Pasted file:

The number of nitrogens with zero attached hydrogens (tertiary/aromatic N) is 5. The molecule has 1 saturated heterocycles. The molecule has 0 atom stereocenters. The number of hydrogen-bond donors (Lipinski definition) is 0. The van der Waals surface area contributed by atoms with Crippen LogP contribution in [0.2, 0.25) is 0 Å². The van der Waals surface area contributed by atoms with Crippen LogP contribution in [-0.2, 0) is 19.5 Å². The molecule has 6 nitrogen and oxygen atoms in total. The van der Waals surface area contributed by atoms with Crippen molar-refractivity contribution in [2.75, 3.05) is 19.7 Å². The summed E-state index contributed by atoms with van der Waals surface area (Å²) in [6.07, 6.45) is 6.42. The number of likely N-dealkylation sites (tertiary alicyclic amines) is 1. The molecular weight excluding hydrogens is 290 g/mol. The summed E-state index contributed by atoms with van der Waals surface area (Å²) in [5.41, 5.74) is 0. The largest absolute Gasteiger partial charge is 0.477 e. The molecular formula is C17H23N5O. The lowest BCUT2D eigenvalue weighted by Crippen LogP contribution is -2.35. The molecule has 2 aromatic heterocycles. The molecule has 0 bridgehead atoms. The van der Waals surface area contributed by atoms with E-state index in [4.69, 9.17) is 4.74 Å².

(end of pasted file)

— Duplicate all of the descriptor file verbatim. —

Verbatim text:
The number of nitrogens with zero attached hydrogens (tertiary/aromatic N) is 5. The molecule has 1 saturated heterocycles. The molecule has 0 atom stereocenters. The number of hydrogen-bond donors (Lipinski definition) is 0. The van der Waals surface area contributed by atoms with Crippen LogP contribution in [0.2, 0.25) is 0 Å². The van der Waals surface area contributed by atoms with Crippen LogP contribution in [-0.2, 0) is 19.5 Å². The molecule has 6 nitrogen and oxygen atoms in total. The van der Waals surface area contributed by atoms with Crippen molar-refractivity contribution in [2.75, 3.05) is 19.7 Å². The summed E-state index contributed by atoms with van der Waals surface area (Å²) in [6.07, 6.45) is 6.42. The number of likely N-dealkylation sites (tertiary alicyclic amines) is 1. The molecular weight excluding hydrogens is 290 g/mol. The summed E-state index contributed by atoms with van der Waals surface area (Å²) in [5.41, 5.74) is 0. The largest absolute Gasteiger partial charge is 0.477 e. The molecular formula is C17H23N5O. The lowest BCUT2D eigenvalue weighted by Crippen LogP contribution is -2.35. The molecule has 2 aromatic heterocycles. The molecule has 0 bridgehead atoms. The van der Waals surface area contributed by atoms with E-state index in [4.69, 9.17) is 4.74 Å².